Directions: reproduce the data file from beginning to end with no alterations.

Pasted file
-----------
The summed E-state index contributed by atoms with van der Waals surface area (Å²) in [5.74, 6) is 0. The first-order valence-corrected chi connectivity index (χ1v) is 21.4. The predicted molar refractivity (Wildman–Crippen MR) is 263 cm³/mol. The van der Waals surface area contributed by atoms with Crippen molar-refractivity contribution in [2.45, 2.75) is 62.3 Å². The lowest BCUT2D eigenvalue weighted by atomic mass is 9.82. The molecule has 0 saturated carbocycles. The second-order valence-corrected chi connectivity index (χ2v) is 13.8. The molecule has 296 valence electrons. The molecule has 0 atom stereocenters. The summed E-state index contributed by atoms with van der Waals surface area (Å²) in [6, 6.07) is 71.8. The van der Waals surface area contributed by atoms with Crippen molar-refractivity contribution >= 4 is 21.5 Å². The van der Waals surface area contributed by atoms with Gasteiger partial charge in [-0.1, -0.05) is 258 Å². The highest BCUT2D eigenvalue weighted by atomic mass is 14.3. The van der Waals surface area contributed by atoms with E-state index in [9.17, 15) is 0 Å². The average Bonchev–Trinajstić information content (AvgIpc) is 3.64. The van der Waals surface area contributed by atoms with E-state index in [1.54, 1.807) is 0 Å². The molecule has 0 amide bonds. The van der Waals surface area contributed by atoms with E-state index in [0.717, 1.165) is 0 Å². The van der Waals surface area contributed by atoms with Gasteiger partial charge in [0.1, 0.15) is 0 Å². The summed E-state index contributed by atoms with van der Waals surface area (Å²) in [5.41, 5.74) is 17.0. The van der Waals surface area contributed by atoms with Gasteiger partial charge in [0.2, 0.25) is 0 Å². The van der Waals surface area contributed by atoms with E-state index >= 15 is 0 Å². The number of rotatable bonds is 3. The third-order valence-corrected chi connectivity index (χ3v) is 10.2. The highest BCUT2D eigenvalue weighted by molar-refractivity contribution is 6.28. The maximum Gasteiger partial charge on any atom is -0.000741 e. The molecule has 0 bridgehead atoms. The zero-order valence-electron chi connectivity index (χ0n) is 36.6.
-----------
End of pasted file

The summed E-state index contributed by atoms with van der Waals surface area (Å²) in [5.74, 6) is 0. The first-order valence-corrected chi connectivity index (χ1v) is 21.4. The predicted molar refractivity (Wildman–Crippen MR) is 263 cm³/mol. The van der Waals surface area contributed by atoms with Crippen molar-refractivity contribution in [2.45, 2.75) is 62.3 Å². The lowest BCUT2D eigenvalue weighted by atomic mass is 9.82. The molecule has 0 saturated carbocycles. The second-order valence-corrected chi connectivity index (χ2v) is 13.8. The molecule has 296 valence electrons. The molecule has 0 atom stereocenters. The summed E-state index contributed by atoms with van der Waals surface area (Å²) in [6, 6.07) is 71.8. The van der Waals surface area contributed by atoms with Crippen molar-refractivity contribution >= 4 is 21.5 Å². The van der Waals surface area contributed by atoms with Gasteiger partial charge in [-0.1, -0.05) is 258 Å². The highest BCUT2D eigenvalue weighted by atomic mass is 14.3. The van der Waals surface area contributed by atoms with E-state index in [9.17, 15) is 0 Å². The average Bonchev–Trinajstić information content (AvgIpc) is 3.64. The van der Waals surface area contributed by atoms with E-state index in [1.54, 1.807) is 0 Å². The molecule has 0 amide bonds. The van der Waals surface area contributed by atoms with E-state index in [0.717, 1.165) is 0 Å². The van der Waals surface area contributed by atoms with Gasteiger partial charge in [0.1, 0.15) is 0 Å². The summed E-state index contributed by atoms with van der Waals surface area (Å²) in [5.41, 5.74) is 17.0. The van der Waals surface area contributed by atoms with Gasteiger partial charge in [0.2, 0.25) is 0 Å². The van der Waals surface area contributed by atoms with E-state index >= 15 is 0 Å². The number of rotatable bonds is 3. The third-order valence-corrected chi connectivity index (χ3v) is 10.2. The highest BCUT2D eigenvalue weighted by molar-refractivity contribution is 6.28. The maximum Gasteiger partial charge on any atom is -0.000741 e. The molecule has 0 bridgehead atoms. The zero-order valence-electron chi connectivity index (χ0n) is 36.6.